Citroen C3 review
The Citroen C3 supermini blends quirky styling with a new range of efficient engines
Thanks to new, sleeker dimensions the Citroen C3 is a stylish alternative to superminis such as the Ford Fiesta, Kia Rio and Suzuki Swift. The Citroen C3 comes in four different specifications, including the entry-level VT, mid-spec VTR+, followed by Citroen C3 Selection and top-of-the-range Exclusive versions. Basic VT specification gets electric front windows and a CD player, but we'd opt for the VTR+ spec, which adds air-con and cruise control, while manual versions get alloy wheels too. Meanwhile, the Exclusive trim level adds a huge panoramic windscreen that helps distinguish the Citroen C3 from its rivals. A facelifted Citroen C3 was revealed at the beginning of 2013, and went on sale after its debut at the Geneva Motor Show. The changes saw the introduction of a range of efficient PureTech engines, including three-cylinder 1.0-litre and 1.2-litre petrol engines. The Citroen C3 is practical as it is, but if you still need more room there's always the larger C3 Picasso. Those after extra performance should opt for the Citroen DS3 supermini or the DS3 Cabrio convertible.
Our choice: C3 1.2 VTI PureTech VTR+
A mid-life facelift in 2013 introduced a sleeker, more stylish Citroen C3 featuring LED daytime running lights, a new body-coloured splitter in the lower air intake and a bolder front end featuring Citroen's latest double chevron grille. At the rear of the car, the taillights have been updated and new reflectors have been fitted to the bumper. Entry-level VT cars come with a CD player and front electric windows, but that's about it. Mid-spec VTR+ comes with more equipment, including, air-con, 15-inch alloy wheels and body-coloured bumpers. Meanwhile, the top of the range Exclusive model gets 16-inch alloys, cruise control, electric windows, front fog lights, luxury velour carpet mats and a huge panoramic windscreen. Buyers should bear in mind, though, that this can be hugely expensive to replace if it breaks.
The Citroen C3, like the C4, succeeds in providing a comfortable ride - managing potholes well and staying nicely controlled on the motorway. Even at high speeds the C3 is impressively refined and makes a surprisingly relaxing long-distance cruiser. Unfortunately, handling isn't great and the body has a tendency to lurch around bends. Our pick of the range, the 1.2 VTI PureTech VTR+, manages 62.8mpg and returns 107g/km of CO2. Also available in 1.0-litre capacity, the new three-cylinder petrol PureTech engines come loaded with technology such as direct fuel injection and are designed to reduce weight and running costs. Bear in mind, then, that they do need to be worked quite hard for maximum performance. The smooth and torquey HDI diesels offer very low running costs - the 1.4 HDi VT emits just 99g/km - but come at a very hefty price, meaning they're only worth it if you cover a lot of mileage. Those that want a fast Citroen should opt for the stylish Citroen DS3.
Citroen finished a disappointing 24th out of 32 in our 2013 Driver Power manufacturer results, falling down two places from the 2012 survey. Citroen's biggest problem is with the handling of its cars, and the fact that it was ranked worst in the category of handling is telling. It also ranked disappointingly for performance, reliability and build quality. The Citroen C3 received a four-star crash test rating from Euro NCAP when it was tested back in 2009, scoring just 40 per cent in the safety assist category. The reason for this is that ESP isn't fitted as standard to any C3 in the range and it's only available as an option on the VTR+ and Exclusive models. However, all versions do come with driver, passenger and side airbags. No problems or recalls have been reported with the current Citroen C3, although the previous model did endure a series of recalls.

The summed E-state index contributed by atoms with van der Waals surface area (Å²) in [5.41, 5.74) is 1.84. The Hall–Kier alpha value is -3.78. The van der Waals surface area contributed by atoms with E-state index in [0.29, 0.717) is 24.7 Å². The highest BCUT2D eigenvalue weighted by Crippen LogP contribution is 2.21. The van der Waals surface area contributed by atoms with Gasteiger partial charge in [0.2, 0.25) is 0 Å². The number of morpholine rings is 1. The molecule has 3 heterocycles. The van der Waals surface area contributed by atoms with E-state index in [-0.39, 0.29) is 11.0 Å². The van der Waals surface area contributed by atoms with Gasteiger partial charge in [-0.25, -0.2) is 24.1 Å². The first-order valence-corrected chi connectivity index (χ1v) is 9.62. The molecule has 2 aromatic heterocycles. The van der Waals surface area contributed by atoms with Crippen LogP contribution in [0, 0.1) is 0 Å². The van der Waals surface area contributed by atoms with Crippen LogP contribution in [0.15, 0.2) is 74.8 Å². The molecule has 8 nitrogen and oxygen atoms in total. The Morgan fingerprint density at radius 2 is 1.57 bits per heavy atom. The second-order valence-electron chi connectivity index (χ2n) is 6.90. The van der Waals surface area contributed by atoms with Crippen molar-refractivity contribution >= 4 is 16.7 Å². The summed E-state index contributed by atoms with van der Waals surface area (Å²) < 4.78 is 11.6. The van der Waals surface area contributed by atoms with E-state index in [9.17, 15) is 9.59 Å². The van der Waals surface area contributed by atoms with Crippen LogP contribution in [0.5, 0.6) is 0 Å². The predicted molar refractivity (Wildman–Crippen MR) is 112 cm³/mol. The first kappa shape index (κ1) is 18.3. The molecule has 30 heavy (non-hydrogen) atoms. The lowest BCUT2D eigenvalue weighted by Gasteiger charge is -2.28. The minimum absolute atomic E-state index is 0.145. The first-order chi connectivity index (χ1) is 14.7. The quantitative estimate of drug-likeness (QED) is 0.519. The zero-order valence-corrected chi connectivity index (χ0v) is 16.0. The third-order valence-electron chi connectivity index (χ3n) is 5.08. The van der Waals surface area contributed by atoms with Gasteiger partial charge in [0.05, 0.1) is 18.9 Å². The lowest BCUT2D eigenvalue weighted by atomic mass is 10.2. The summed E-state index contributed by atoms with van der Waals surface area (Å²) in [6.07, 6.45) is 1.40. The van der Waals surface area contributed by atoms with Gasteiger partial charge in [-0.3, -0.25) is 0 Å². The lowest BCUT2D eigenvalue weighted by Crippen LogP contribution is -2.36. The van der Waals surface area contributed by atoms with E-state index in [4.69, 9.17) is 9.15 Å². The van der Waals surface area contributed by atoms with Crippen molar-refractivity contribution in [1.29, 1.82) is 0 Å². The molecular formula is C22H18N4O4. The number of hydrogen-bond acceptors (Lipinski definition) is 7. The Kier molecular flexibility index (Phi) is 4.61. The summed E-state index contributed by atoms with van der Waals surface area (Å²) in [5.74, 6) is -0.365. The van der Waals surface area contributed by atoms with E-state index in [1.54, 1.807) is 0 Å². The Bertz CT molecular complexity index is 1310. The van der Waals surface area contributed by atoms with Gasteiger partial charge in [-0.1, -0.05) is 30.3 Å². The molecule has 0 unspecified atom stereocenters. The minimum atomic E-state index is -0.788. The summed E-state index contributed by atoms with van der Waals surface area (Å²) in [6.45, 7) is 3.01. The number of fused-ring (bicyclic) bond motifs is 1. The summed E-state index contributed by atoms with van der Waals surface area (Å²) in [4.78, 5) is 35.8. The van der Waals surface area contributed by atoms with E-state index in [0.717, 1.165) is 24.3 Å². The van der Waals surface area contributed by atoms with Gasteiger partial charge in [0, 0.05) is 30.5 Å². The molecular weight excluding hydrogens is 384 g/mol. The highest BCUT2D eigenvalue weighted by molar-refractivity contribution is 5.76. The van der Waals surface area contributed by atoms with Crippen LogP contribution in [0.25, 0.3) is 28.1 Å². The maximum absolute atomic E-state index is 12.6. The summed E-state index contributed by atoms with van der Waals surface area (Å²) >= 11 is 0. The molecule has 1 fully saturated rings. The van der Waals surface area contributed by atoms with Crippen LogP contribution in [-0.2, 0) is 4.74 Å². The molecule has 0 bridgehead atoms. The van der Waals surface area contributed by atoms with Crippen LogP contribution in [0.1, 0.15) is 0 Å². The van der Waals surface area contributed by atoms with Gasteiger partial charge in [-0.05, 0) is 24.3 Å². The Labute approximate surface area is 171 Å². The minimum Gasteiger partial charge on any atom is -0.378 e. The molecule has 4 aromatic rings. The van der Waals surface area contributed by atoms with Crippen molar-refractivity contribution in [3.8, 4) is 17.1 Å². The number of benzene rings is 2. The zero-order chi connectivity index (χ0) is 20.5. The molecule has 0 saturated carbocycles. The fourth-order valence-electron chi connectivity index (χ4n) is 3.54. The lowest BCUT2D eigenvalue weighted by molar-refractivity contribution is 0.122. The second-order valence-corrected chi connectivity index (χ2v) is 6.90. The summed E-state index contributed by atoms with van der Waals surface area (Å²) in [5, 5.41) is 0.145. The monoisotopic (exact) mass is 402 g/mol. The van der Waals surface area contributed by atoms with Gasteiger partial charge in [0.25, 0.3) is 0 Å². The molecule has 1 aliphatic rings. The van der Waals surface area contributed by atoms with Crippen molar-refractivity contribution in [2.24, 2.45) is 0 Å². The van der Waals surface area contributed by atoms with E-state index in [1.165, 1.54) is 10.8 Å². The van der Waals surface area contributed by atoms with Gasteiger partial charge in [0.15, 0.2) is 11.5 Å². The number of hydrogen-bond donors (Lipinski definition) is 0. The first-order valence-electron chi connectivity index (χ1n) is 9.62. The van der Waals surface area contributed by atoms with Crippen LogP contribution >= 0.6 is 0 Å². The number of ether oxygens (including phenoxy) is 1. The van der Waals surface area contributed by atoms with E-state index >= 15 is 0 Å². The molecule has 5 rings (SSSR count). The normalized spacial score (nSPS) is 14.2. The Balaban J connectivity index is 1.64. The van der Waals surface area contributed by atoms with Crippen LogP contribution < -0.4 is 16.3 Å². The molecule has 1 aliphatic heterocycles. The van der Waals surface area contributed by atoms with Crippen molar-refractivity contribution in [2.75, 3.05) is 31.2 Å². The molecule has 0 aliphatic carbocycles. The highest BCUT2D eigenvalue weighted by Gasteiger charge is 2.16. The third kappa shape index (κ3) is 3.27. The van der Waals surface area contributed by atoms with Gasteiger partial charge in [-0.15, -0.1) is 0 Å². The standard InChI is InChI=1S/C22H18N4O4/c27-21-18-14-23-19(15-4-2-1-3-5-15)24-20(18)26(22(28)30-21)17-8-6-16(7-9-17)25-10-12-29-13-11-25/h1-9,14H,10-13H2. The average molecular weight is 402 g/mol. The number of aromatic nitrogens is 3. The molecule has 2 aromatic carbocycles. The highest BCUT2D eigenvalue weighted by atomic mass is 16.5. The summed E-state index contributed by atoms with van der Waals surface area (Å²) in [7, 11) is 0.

The Citroen C3 is similar to most superminis in its dimensions, but thanks to its tall stance and some clever packaging, it offers nearly as much space as family hatchbacks such as the Ford Focus. Boot space is large enough to transport a bulky suitcase or pushchair, and at 300 litres, it's only 16 litres behind the Focus. You can lower the 60:40 split-fold back seats to expand boot space to an impressive 1,121 litres. As well as this, there is some extra space under the floor to store the parcel shelf when you've got the rear seats down. Unfortunately, a large load lip does ruin things slightly, making it hard to load several bulky objects. Inside, the front seats are very adjustable and legroom and headroom is plentiful. The glovebox is very small, though, as it's compromised by a large fusebox.
Thanks to the introduction of the new PureTech engines, the Citroen C3 is more efficient than it ever has been. The 67bhp 1.0-litre VTi PureTech, which returns 65.7mpg in fuel economy, has replaced the old four-cylinder 1.1 VTi. There's also a 1.2 VTi PureTech, which produces 81bhp and manages 62.8mpg in fuel economy. The old 1.2 VTi engine makes the least efficient option, emitting 136g/km of CO2 and managing just 48mpg. The eco-special diesel Airdream models are better still - the 1.4 eHDi Airdream gets a range of mechanical and aerodynamic tweaks enabling it to return an average mpg of 83.1mpg combined with CO2 emissions of 87g/km. Plus, the 1.6 eHDi Airdream model manages a road-tax busting CO2 output of 99g/km. Pre-paid servicing deals help to further reduce costs.